Editor, The Times:
It saddens me to read of the Upper Clearwater Community Hall and the “Hatfield and McCoys” battle going on.
Just a few years ago these same people worked together to restore this old building to the beauty it is today.
If only this building could speak … what wonderful stories it would tell! As a youngster growing up in the valley I can recall community dinners, box lunches, Christmas concerts, weddings, anniversaries, family gatherings, dances that lasted until daylight! I can still remember the teams of horses that had hauled the wagons or sleighs (our mode of transportation when roads were bad) tied up around the building!
However, with these happy memories there was also acrimony, even away back then! Often half of the neighbours were not talking to the other half! As I was a youngster I can’t recall what the ‘feuds’ were about but I do remember various community members not talking to each other! It caused my mother to coin the phrase, “Narrow valleys breed narrow minds.”
If memory serves me right the original name on the hall was CCF (Co-operative Commonwealth Federation that eventually became the NDP) and it was built mostly by members of that party. It eventually came under the auspices of the Upper Clearwater Farmers Institute (UCFI).
However, under whatever name, the people who constructed the hall built it for the good of the community, to hold the above mentioned activities.
The women provided the food for the dinners and dances, the men supplied the wood for the old barrel heater. Local musicians played for the dances – my mother, Cecile, on the piano, and the Ludtke brothers and Henry Hogue on the fiddles, sometimes there was an accordion. It was all very lively! Often the dances were spontaneous – this was before we had phones and electricity, so, to notify the neighbours about a dance that evening someone would drive, or go on horseback, to each of the rural mailboxes and leave a notice!
In the summer the attendance at these functions grew with the addition of road construction crews and forestry/parks personnel! The old hall was the centre and heart of the community.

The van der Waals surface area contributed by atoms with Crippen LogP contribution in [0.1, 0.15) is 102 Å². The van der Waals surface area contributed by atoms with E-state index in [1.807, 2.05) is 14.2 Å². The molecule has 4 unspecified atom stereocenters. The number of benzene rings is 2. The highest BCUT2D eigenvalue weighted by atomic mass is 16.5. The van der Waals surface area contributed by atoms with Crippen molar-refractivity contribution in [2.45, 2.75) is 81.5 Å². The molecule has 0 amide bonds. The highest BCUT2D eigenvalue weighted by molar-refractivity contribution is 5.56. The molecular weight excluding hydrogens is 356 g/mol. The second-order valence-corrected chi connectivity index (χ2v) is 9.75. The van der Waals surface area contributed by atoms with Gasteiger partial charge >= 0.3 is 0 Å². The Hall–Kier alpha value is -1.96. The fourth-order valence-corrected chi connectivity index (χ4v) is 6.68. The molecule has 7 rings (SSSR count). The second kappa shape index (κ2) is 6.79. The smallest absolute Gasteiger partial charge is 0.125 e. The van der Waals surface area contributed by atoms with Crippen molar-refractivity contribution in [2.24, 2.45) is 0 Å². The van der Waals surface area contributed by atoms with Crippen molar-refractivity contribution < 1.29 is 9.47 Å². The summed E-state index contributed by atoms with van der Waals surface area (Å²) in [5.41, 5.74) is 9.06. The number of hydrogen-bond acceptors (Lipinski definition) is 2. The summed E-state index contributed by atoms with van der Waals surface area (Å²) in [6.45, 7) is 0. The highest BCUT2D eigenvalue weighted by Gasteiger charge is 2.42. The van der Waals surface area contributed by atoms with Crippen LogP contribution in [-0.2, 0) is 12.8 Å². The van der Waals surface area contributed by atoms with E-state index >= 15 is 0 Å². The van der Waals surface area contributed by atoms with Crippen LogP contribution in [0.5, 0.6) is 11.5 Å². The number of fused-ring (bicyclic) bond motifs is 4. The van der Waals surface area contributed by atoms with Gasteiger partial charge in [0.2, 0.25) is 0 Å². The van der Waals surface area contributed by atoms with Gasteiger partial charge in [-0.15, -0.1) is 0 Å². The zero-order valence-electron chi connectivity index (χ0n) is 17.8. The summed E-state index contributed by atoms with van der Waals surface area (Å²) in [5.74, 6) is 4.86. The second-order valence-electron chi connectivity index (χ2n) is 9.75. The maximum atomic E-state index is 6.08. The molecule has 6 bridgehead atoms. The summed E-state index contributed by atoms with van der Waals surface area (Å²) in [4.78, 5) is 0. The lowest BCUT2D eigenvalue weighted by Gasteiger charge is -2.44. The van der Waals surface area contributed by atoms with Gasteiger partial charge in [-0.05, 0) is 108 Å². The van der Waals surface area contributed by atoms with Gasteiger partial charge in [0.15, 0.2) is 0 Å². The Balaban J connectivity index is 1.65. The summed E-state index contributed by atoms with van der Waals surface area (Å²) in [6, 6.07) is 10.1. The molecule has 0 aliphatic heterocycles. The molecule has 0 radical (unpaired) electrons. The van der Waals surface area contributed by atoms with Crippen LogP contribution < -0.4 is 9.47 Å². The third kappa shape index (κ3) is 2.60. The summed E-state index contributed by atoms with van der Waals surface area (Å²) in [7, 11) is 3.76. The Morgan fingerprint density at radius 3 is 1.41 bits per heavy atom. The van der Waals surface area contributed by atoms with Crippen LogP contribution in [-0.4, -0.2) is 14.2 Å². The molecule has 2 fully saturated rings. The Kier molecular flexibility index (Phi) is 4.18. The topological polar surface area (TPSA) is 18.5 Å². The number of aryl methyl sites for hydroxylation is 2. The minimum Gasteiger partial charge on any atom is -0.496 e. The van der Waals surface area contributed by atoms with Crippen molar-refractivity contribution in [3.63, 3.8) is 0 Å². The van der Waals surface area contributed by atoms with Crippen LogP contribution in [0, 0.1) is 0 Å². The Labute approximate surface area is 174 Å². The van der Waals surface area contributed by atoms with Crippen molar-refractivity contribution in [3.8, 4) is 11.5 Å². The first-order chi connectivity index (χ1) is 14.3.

I’ve not talked to anyone in the upper valley about the conflict over the present management of the hall, nor attended any meetings regarding its upkeep. All I know is what I’ve read in the paper.
Obviously, money and taxes are at the root of the conflict. My one question is how much is each landowner paying? Are we talking thousands or a few hundred dollars per year? We all pay taxes for things we’re not using (in my case, schools!) but, it’s part of the price for supporting the community and our lifestyle.
I wonder, is some of this conflict caused by “old-timers” versus “newcomers?” Are ‘they’ presenting ‘new’ ideas that neighbours who have lived there longer don’t want to accept? Or ‘old’ ideas that are outdated and rejected?
Surely, as adults, and with the good of the valley uppermost in their thinking, these people can sit at a table and give and take until this is worked out! Think of the beautiful old hall as “your child” – do you really want to rip it apart?
I remember going into the hall just after the major renovations – I was shown, with much pride and joy, each of the changes – the lovely kitchen, washrooms, lights, doors.
I was told the names of who had been responsible for this or that. I was in awe! Obviously, most everyone had been on board at that time and had worked as a team to get this building restored and equipped. Please, for the sake of neighbourliness, for history, for the future – work out your differences.
You’re all good people. You surely are not happy with all this discord. This is 2016. Please try to restore your community’s health! Will you really be ‘proud’ of your actions if the hall is closed?